The establishment of Killarney as the diocesan capital of Kerry, in succession to Ardfert, dates from the eighteenth century and the patronage of Lord Kenmare, the Catholic magnate who had preserved the ancestral estates intact through the centuries of turmoil. Killarney meant a move to the Gaelic south of the county, away from the Anglo-Norman north, to the protection of the family whose support for the policies of the Confederation of Kilkenny (mainly peace with Ormond) signified religious moderation and political compromise. The actions of Bishop Nicholas Madgett and his eighteenth-century successors reflected compromise with the government of the Hanoverian (Georgian) state, a distancing of the Catholic position from the exiled monarchy of the Stuarts whose prospects of a return to the throne of England seemed more and more remote as the century advanced.
Back in the 1660s, Lord Orrery, President of Munster, was concerned at the continued presence of the priests. Cromwell’s campaign in Ireland in 1649-50, and that of his lieutenants when he departed, was a ruthless one, and there were many martyrs from among the priests and prelates. Orrery (as plain Lord Broghill) was one of Cromwell’s leading lieutenants. Now Charles II was on the throne, and Orrery wrote the following:
“I have several complaints this week from divers parts of this province, of the great insolency the popish clergy are suddenly grown unto. They have lately set up several schools, which the Jesuits publickly teach in. Though I know they are the best school masters in the world, yet it is to be doubted they teach their scholars more than their books, and imbue them with ill principles.”
(Orrery, Charleville, to Ormond, 19 October 1666, in George Faulkiner, A Collection of the State Letters of the Right Honourable Roger Boyle the first Earl of Ormond, Lord President of Munster in Ireland, 2 vols. 1743, vol. 2, p. 74)
In the eighteenth century the penal laws against Catholics provided for the exclusion of Catholics from the franchise and from Parliament, and the registration of Catholic priests. However, even before the Catholic vote became a factor in the Kerry elections, which it did when Catholics were admitted to the franchise by the relief Act of 1793, and long before the triumphant election of Daniel O’Connell in Clare in 1828 necessitated an alteration in the law which barred a Catholic from sitting in Parliament, the priests were keeping a low profile and organising the church against the day when they could minister openly among the people.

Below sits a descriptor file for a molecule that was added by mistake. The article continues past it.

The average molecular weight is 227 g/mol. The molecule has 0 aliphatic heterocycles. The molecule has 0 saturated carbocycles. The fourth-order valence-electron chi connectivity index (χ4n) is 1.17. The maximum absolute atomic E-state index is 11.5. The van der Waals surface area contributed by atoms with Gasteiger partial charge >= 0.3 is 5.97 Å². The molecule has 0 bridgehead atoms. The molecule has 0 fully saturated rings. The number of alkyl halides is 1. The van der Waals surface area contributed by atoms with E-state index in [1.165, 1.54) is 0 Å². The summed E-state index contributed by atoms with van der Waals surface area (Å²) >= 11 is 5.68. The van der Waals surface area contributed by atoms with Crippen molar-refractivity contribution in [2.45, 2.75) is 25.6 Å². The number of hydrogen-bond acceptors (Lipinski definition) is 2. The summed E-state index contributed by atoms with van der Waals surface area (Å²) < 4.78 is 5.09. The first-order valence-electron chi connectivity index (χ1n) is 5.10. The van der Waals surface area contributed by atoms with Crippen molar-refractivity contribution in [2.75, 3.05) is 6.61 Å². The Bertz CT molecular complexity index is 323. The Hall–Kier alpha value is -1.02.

If it is really the case that during the reign of George II Lord Kenmare (Browne), a Catholic, had the right to nominate the parish priest of Killarney and Kilcummin, and that he also enjoyed the right of presentation to the Protestant parishes of Killarney and Hospital (Co. Limerick), then Kerry’s situation under the Penal Laws is indeed unique. Bear in mind that Lord Kenmare, whose estate centred on Killarney, was one of the the two biggest landed magnates in Kerry. The other was Shelburne/Lansdowne in south Kerry. Charles Smith’s History of Kerry (1756) gives Lord Kenmare his due importance, but he could have emphasised that since the 1740s there were important pro-Catholic family representatives sitting for Kerry or its boroughs in the Irish Parliament. Foremost among these were Robert FitzGerald, MP for Dingle, and John FitzMaurice, MP for Kerry who assumed the Shelburne title in 1751 and changed his name to Petty to succeed to the title and estates. Of Robert FitzGerald and his activities on behalf of the Catholics during the reign of George II there is ample evidence in the Stuart Papers, and he was still in Parliament for the reign of George III when the first relief legislation was passed, FitzGerald taking a leading role in it. During the reign of George II FitzGerald had a hand in nominating Catholic bishops, such as MacMahon, the bishop of Killaloe: FitzGerald was related to the MacMahons and corresponded with them in Europe. We know less about John FitzMaurice, except that his family’s background was Jacobite and before that partizans of the earl of Desmond at the time of the overthrow of the Desmond palatinate during the reugb of Elizabeth. Ostensibly this all changed when John’s father Thomas married the daughter of Sir William Petty in 1692 and Thomas was raised to the earldom of Kerry in 1724; John’s son, Whig Prime Minister William Petty of 1782, was favourable to Catholic advancement and earned himself the sobriquet “the Jesuit of Berkeley Square” for his secretive manner and the minority course he furrowed in politics. If we remember the conditions in Kerry during the time of George II, we feel we understand him well. Bishop Magett was in office when historian Smith came to Kerry, and Smith made reference to those thatched chapels where Catholics convened for Mass. They were evidence more of poverty than persecution as Catholics enjoyed relative freedom to worship. Bishop Magett made the most of it, proceeding quietly to reconstitute the church along lines approved by the Council of Trent and stamp out superstition .